Is a 24"x18"x24" exo terra good for tincs?

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If so how many could I put in?
1.1 or 2.1 adults

"Time flies like an arrow, fruit flies like a banana".
I've had the same mated pair of Azureus for close to four years and have kept them in a number of different types/sizes of vivarium. In my experience in what I have observed with these two is that they never climb higher than 18 inches. I've always considered Tincs to be more of a terrestrial species that climb a little. There are some people who will say that Tincs climb a lot but mine only do so occasionally and I think it would be better to have a more horizontally arranged vivarium.

I would go with a Exo Terra 24x18x18 or a standard 20 gallon tall. When this pair originally formed they were in a 20 gallon long for about a year and they moved around every single inch of that aquarium. About three months ago I moved them into a Exo Terra 18x18x24 and outside of the first couple of weeks when I first put them in, I have never seen them up in the heights again.

IMO length is much more important than height. A 20 gallon tall tank would be perfect for a pair. I don't have experience with keeping a trio although I wouldn't try it and I think this species works better as a bonded pair when they are adults. I really love my pair and I never get tired of seeing them.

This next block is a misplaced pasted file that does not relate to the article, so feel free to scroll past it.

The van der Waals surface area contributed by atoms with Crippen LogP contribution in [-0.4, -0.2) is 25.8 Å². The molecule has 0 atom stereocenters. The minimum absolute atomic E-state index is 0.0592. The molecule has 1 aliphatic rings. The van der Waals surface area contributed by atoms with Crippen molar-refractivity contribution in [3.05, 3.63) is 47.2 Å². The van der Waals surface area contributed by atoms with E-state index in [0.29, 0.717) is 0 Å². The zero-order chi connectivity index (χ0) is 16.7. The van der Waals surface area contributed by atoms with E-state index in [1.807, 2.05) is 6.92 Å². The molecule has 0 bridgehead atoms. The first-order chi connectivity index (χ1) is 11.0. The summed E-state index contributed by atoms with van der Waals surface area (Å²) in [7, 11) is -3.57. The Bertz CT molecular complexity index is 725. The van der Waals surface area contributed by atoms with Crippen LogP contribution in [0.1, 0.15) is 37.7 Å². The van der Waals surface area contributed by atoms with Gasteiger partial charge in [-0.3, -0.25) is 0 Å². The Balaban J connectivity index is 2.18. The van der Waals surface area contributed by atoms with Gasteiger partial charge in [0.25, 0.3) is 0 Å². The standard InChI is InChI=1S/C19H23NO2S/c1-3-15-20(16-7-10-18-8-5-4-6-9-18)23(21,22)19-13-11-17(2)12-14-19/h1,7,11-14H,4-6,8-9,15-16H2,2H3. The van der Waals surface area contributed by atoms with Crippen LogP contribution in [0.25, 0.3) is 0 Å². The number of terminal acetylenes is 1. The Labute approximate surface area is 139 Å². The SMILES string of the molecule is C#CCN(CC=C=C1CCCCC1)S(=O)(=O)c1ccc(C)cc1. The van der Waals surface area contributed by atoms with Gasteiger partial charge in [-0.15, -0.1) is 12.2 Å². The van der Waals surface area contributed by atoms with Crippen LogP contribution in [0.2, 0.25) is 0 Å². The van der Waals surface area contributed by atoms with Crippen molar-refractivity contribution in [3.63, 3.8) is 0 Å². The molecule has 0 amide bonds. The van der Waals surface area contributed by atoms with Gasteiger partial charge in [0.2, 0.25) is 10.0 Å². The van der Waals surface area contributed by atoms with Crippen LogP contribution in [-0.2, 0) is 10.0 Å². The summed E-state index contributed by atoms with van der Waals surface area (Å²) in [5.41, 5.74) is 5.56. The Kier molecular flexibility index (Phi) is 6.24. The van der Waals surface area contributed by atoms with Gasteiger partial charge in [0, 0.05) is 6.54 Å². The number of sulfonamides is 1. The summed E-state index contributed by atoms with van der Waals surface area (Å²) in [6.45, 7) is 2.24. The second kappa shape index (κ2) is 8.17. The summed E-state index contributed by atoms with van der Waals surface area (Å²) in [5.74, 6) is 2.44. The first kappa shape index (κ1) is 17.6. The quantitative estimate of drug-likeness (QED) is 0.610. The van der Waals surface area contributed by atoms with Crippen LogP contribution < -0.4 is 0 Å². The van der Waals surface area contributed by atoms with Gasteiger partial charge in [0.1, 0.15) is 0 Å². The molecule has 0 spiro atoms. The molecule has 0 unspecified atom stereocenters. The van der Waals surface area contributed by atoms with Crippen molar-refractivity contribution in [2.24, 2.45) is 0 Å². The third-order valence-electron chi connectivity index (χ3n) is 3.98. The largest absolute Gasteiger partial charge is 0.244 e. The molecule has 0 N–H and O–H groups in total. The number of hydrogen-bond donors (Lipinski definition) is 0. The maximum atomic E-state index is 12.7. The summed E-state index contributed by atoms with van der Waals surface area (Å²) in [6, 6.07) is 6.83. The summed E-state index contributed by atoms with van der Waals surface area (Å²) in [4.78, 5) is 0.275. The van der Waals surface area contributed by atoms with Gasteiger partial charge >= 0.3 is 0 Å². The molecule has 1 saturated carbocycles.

Good Luck...
I would always choose additional height if you are considering it. The extra height will give you more room to work with for substrate, hardscaping and planting. If properly scaped, a tinc will use the entire viv, including 24" plus tanks.

I always find the story of the discovery of Azureus fascinating as it was written in a first hand account: ... n_frog.pdf
Quote:After about 20 minutes I saw my first blue Dendrobates in the wild. It was sitting on the forest floor on fallen leaves, and when I moved nearer it hopped away with short, quick movements. Its bright blue colour contrasted beautifully with the brown dead leaves. It was easy to capture. During my trip through the creek valley I saw many more and collected some of them, restraining myself of capturing more than a few because I had no idea about the extent of the forest island and the size of the population of the blue Dendrobates. Also, at the time, I had no idea whether this species would occur in other forest islands in the region or not. Most specimens were on the ground, but a few were moving up the trunks of large trees to.....where?

You can also find other scholarly references that document climbing behavior in tincs: ... 2724/46392
Quote:Dendrobates tinctorius is mainly terrestrial, although we observed frogs climbing tree trunks to heights of 40 m (Born 1994).

So given the choice between an 18" and a 24" tall viv of the same footprint, I would always choose the taller viv and ensure the hardscaping met the needs of the particular species I was interested in. For tincs, I'd use multiple stepped cork ledges with sloped branches and climbing surfaces to encourage usage of the upper portions of the viv. You can get a lot of extra usable space in the same footprint with this strategy. It also provides extra cover for you male(s) should the females get overly aggressive while breeding.

Also, I'd be careful using the term "bonded pair" as tincs don't demonstrate pair bonding in my experience, and I have not read any literature that confirmed this. I have shifted pairings before and within weeks the newly formed pairs were breeding. I also have a 3.1 tinc group where the female will chase down any calling male, not just one.
Jim from Austin |
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